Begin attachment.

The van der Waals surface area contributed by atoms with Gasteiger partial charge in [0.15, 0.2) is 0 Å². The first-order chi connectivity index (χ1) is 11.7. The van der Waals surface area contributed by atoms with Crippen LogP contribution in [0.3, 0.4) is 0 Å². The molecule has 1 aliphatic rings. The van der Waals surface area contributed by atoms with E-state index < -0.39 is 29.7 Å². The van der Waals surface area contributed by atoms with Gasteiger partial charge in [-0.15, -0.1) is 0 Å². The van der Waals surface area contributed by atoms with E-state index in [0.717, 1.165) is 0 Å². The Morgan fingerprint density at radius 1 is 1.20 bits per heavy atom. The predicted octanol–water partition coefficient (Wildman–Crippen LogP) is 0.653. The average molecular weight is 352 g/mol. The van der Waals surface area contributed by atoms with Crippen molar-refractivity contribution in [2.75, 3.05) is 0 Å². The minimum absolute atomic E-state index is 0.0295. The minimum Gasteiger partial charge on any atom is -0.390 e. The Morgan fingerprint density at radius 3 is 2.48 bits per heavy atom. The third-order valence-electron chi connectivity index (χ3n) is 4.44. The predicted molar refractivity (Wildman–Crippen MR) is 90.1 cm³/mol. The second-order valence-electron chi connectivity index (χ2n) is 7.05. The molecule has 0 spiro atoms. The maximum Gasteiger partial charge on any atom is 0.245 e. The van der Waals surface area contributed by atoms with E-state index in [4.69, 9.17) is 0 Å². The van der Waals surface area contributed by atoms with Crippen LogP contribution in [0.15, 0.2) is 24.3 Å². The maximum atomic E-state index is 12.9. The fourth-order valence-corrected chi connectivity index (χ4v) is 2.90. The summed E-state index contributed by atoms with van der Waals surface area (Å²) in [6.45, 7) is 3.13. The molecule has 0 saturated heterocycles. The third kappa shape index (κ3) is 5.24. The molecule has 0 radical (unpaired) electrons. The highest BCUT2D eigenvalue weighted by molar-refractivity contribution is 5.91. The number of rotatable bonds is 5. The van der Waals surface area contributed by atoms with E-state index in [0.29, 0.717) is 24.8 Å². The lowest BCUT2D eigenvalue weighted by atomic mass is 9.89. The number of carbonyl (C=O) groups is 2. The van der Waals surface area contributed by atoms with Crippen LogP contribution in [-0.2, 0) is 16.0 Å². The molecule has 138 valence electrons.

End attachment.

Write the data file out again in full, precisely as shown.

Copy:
The van der Waals surface area contributed by atoms with Gasteiger partial charge in [0.15, 0.2) is 0 Å². The first-order chi connectivity index (χ1) is 11.7. The van der Waals surface area contributed by atoms with Crippen LogP contribution in [0.3, 0.4) is 0 Å². The molecule has 1 aliphatic rings. The van der Waals surface area contributed by atoms with E-state index < -0.39 is 29.7 Å². The van der Waals surface area contributed by atoms with Gasteiger partial charge in [-0.15, -0.1) is 0 Å². The van der Waals surface area contributed by atoms with E-state index in [0.717, 1.165) is 0 Å². The Morgan fingerprint density at radius 1 is 1.20 bits per heavy atom. The predicted octanol–water partition coefficient (Wildman–Crippen LogP) is 0.653. The average molecular weight is 352 g/mol. The van der Waals surface area contributed by atoms with Crippen molar-refractivity contribution in [2.75, 3.05) is 0 Å². The minimum absolute atomic E-state index is 0.0295. The minimum Gasteiger partial charge on any atom is -0.390 e. The Morgan fingerprint density at radius 3 is 2.48 bits per heavy atom. The third-order valence-electron chi connectivity index (χ3n) is 4.44. The predicted molar refractivity (Wildman–Crippen MR) is 90.1 cm³/mol. The second-order valence-electron chi connectivity index (χ2n) is 7.05. The molecule has 0 spiro atoms. The maximum Gasteiger partial charge on any atom is 0.245 e. The van der Waals surface area contributed by atoms with E-state index in [4.69, 9.17) is 0 Å². The van der Waals surface area contributed by atoms with Crippen LogP contribution in [0.15, 0.2) is 24.3 Å². The maximum atomic E-state index is 12.9. The fourth-order valence-corrected chi connectivity index (χ4v) is 2.90. The summed E-state index contributed by atoms with van der Waals surface area (Å²) in [6.45, 7) is 3.13. The molecule has 0 saturated heterocycles. The third kappa shape index (κ3) is 5.24. The molecule has 0 radical (unpaired) electrons. The highest BCUT2D eigenvalue weighted by molar-refractivity contribution is 5.91. The number of rotatable bonds is 5. The van der Waals surface area contributed by atoms with E-state index in [0.29, 0.717) is 24.8 Å². The lowest BCUT2D eigenvalue weighted by atomic mass is 9.89. The number of carbonyl (C=O) groups is 2. The van der Waals surface area contributed by atoms with Crippen LogP contribution in [-0.2, 0) is 16.0 Å². The molecule has 138 valence electrons.